Cadmium is present at very low levels in a wide variety of foods. Poisoning due to cadmium in food is rare. The upper 'acceptable' limit for cadmium in food recommended by the WHO (World Health Organization) is generally complied with. The kidneys of animals are generally higher in cadmium than are other foods. Contamination of rice, soya bean and seafood with cadmium from local industrial and mining operations has caused cadmium poisoning.
Two very persistent environmental contaminants are the pesticide DDT and PCBs (polychlorinated biphenyls), which have been used in electrical transformers, plastics and paints. DDT and PCBs are not easily degraded in the environment and can concentrate in the fatty tissues of many organisms as they move up the food chain. Recent surveys in Australia have not detected the presence of PCBs in food. DDT has been found in many foods but the amounts are such that the total daily intake of DDT is within the acceptable' upper limit recommended by the WHO.
The notion that 'natural' food may be harmful is not widely understood. The terms 'health', ‘organic', 'natural', 'unprocessed', 'no added chemicals' when applied to food suggest that the food is safer or more nutritious than its conventional counterpart but this is might not be true. All food is entirely made up of chemicals. In addition to well-known nutrients such as carbohydrate, fat, protein and water, food contains many other substances.
Any substance in a food may have a degree of toxicity or 'poisonousness', whether it is natural, deliberately added, or a contaminant. There is nothing special about natural chemicals in food and no distinction should be made between natural and other substances when deciding if a food is likely to be hazardous. For example, a potato contains a number of poisonous substances such as nitrate, arsenic and solanine but in the amounts in which potatoes are normally eaten these natural substances are not hazardous. For this reason it is important not to consume large amounts of a small number of foods, as in some faddist diets, but to consume a wide variety of foods. This not only minimizes the amount of a particular potentially hazardous substance but also ensures that a range of essential nutrients are consumed.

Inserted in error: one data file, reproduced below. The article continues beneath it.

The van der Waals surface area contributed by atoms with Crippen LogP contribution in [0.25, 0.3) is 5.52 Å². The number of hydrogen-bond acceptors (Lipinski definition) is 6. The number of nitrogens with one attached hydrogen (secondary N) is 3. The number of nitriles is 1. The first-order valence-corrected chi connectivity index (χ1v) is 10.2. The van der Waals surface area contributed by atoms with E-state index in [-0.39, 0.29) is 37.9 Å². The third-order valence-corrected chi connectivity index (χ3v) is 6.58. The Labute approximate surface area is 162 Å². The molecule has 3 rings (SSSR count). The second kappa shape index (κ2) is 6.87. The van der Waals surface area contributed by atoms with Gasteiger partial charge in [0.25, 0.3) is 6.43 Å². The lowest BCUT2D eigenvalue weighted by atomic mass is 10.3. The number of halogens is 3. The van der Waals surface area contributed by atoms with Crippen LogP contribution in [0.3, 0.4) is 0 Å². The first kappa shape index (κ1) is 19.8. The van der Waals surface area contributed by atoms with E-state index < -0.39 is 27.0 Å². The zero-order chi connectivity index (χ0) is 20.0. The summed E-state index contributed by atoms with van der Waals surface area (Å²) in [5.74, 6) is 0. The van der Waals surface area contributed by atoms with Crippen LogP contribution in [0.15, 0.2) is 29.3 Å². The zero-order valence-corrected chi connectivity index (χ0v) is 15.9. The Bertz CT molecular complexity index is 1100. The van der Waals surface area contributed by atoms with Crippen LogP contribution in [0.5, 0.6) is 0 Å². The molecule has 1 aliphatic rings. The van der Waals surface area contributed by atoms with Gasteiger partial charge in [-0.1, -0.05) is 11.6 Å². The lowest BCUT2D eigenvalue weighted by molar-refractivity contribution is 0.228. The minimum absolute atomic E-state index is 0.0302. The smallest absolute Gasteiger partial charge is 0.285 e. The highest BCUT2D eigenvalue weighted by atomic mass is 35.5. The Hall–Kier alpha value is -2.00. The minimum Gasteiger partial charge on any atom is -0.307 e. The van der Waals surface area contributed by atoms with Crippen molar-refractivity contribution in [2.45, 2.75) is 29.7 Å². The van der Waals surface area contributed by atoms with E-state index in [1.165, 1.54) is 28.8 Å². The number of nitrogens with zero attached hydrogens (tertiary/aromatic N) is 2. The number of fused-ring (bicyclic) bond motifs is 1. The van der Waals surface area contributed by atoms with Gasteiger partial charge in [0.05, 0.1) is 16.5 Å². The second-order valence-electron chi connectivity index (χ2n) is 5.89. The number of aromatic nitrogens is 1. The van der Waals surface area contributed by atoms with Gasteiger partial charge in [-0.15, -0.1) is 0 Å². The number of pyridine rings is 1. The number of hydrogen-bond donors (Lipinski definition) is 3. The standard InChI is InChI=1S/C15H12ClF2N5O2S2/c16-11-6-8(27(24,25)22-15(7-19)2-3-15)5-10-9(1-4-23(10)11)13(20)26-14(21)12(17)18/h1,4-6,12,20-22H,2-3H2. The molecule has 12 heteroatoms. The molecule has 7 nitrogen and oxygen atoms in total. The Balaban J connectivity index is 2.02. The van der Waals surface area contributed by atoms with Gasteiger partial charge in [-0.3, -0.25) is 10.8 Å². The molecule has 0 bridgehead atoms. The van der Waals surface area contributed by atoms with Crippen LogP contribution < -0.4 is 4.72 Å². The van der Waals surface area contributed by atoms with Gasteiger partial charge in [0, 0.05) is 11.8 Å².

Herbal teas have become popular with an increasing number of people. Herbal and 'bush' teas contain a large number of different components, many of which have not yet been assessed for safety. Some teas can lead to disturbing effects. Tea made from the South Pacific kava plant has been associated with impaired breathing, vision and hearing, and other symptoms. Comfrey and tea made from the roots of sassafras contain substances that have caused cancer in laboratory animals. In addition, some teas can interfere with the therapeutic value of some drugs that are taken at the same time. Heavy consumption of these teas is not to be recommended.
It must be remembered that heavily processed food only really exists to do the following:
In the last few years, gluten intolerance has become more and more common; now the problem with this is two fold:
This presents a potential decision problem; the first case means nothing has changed with the food as such, just our ability to diagnose (or willingness to do so). The second indicates something fundamental has happened. My gut (no pun indicated) says a mixture of both, as its very hard to find all sorts of food without gluten in it. Which given its from a specific seed family means most of the population are being exposed to a common ingredient, a situation which is highly artificial.
The only good news is that with the increased awareness has come an increased availability of Gluten Free foods, although at a price.